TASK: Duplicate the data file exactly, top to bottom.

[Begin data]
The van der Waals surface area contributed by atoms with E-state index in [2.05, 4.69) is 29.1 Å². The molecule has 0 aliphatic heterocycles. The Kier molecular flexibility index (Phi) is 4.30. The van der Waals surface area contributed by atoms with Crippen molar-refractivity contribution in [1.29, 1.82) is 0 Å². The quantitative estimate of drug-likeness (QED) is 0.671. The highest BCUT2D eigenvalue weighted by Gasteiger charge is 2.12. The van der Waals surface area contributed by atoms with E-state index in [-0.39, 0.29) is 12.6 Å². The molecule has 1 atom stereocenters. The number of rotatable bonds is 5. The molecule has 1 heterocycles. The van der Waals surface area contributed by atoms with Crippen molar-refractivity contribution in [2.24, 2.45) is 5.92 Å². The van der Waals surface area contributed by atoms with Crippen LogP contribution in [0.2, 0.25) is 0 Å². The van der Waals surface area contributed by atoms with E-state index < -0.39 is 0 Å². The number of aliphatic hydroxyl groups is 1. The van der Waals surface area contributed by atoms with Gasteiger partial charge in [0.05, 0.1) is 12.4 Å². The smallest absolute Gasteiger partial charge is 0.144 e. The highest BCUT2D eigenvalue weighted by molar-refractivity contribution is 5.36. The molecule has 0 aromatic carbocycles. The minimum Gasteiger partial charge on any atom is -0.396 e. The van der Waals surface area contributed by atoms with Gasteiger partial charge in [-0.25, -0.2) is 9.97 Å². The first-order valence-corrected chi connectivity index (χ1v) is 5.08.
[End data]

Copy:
The van der Waals surface area contributed by atoms with E-state index in [2.05, 4.69) is 29.1 Å². The molecule has 0 aliphatic heterocycles. The Kier molecular flexibility index (Phi) is 4.30. The van der Waals surface area contributed by atoms with Crippen molar-refractivity contribution in [1.29, 1.82) is 0 Å². The quantitative estimate of drug-likeness (QED) is 0.671. The highest BCUT2D eigenvalue weighted by Gasteiger charge is 2.12. The van der Waals surface area contributed by atoms with E-state index in [-0.39, 0.29) is 12.6 Å². The molecule has 1 atom stereocenters. The number of rotatable bonds is 5. The molecule has 1 heterocycles. The van der Waals surface area contributed by atoms with Crippen molar-refractivity contribution in [2.24, 2.45) is 5.92 Å². The van der Waals surface area contributed by atoms with Crippen LogP contribution in [0.2, 0.25) is 0 Å². The van der Waals surface area contributed by atoms with E-state index < -0.39 is 0 Å². The number of aliphatic hydroxyl groups is 1. The van der Waals surface area contributed by atoms with Gasteiger partial charge in [0.05, 0.1) is 12.4 Å². The smallest absolute Gasteiger partial charge is 0.144 e. The highest BCUT2D eigenvalue weighted by molar-refractivity contribution is 5.36. The molecule has 0 aromatic carbocycles. The minimum Gasteiger partial charge on any atom is -0.396 e. The van der Waals surface area contributed by atoms with Gasteiger partial charge in [-0.25, -0.2) is 9.97 Å². The first-order valence-corrected chi connectivity index (χ1v) is 5.08.